Pence bats for stronger India-US ties, Jaishankar seeks modus vivendi with China

Amid the persisting India-China border impasse, US Vice President Mike Pence has assured India that Washington will continue to stand firm with New Delhi. India, on its part, pitched for equilibrium in its relations with China which have been stressed by the recent border standoff.

Speaking at a webinar organized by the US-based US-India Strategic Partnership Forum, Mr Pence struck a rhapsodic tone about the current and future trajectory of India-US strategic partnership, saying that the “best (in India-US relations) was yet to come.”

“We want to see a future of freedom in the Indo Pacific and we want to see a future of freedom across Asia,” Mr Pence said.

“As we (India and the US) stand more closely together for security in our economies, we believe that that will only strengthen the case for a future of freedom. We want good relations with every country in the world including China and President (Donald) Trump has very good relations with (Chinese) President Xi (Jinping). But we are going to continue to stand firm with our allies in the region like India,” Mr Pence said.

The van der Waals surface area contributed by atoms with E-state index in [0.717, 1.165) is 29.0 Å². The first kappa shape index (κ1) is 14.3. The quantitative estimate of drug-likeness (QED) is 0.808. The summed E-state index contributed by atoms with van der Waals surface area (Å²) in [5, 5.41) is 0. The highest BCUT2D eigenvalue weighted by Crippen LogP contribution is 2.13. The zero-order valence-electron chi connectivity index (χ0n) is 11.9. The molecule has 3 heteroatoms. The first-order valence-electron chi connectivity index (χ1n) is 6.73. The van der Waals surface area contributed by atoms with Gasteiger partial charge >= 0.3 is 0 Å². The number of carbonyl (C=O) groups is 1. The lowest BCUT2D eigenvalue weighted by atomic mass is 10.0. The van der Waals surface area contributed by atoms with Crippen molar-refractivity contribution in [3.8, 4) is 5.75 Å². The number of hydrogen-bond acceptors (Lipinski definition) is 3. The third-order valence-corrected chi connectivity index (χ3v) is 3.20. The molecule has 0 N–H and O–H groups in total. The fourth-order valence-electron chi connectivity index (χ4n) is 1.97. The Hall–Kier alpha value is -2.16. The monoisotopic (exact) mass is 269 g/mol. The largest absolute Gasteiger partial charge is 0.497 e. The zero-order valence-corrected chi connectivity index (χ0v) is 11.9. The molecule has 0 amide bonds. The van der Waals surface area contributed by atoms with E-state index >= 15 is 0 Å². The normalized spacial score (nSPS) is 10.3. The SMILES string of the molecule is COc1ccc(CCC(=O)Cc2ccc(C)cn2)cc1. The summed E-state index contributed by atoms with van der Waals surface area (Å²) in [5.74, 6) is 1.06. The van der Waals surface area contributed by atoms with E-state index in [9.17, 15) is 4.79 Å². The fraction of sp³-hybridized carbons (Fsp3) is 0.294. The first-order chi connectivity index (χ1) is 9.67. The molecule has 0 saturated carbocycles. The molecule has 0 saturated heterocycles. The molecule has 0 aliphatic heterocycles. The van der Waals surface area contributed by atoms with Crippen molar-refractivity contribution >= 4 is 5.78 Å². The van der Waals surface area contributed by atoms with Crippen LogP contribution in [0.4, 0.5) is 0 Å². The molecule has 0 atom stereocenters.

Modus Vivendi with China 

Speaking at the same webinar, India’s External Affairs Minister S. Jaishankar underlined that the ties between India and China are “extremely consequential” for both the countries and the rest of the world. He stressed on the imperative for the two sides to reach some kind of “understanding or equilibrium”   and forge a modus vivendi to optimise the potential of this relationship.

In response to questions posed by Tim Roemer, India’s former ambassador to the US, Mr Jaishankar said that like every other country in the world, India is also cognisant of the rise of China but added that India’s rise has also been a global story.

“Obviously like every other country in the world, we are very cognisant of the rise of China. We are an immediate neighbour of China. So obviously if you are a neighbour, you are very directly impacted by the rise of what I say in my book a potential global power,” he said, referring to his book “The India Way: Strategies for an Uncertain World”.

Mr Jaishankar underscored that India too has been rising but it may not be to the same degree and at the same pace as China.

“But if you look at the last 30 years, India’s rise is also a major global story. If you have two countries, two societies with a billion people each with the history and culture that they have, it is very important that they reach some kind of understanding or equilibrium between them,” he said, without referring to any contentious issue.

“And this is a practical world. If a country is going to get more powerful, we are going to see its influence in geographies we have not seen before, we are going to see activities and capabilities that we have not seen before,” he added.

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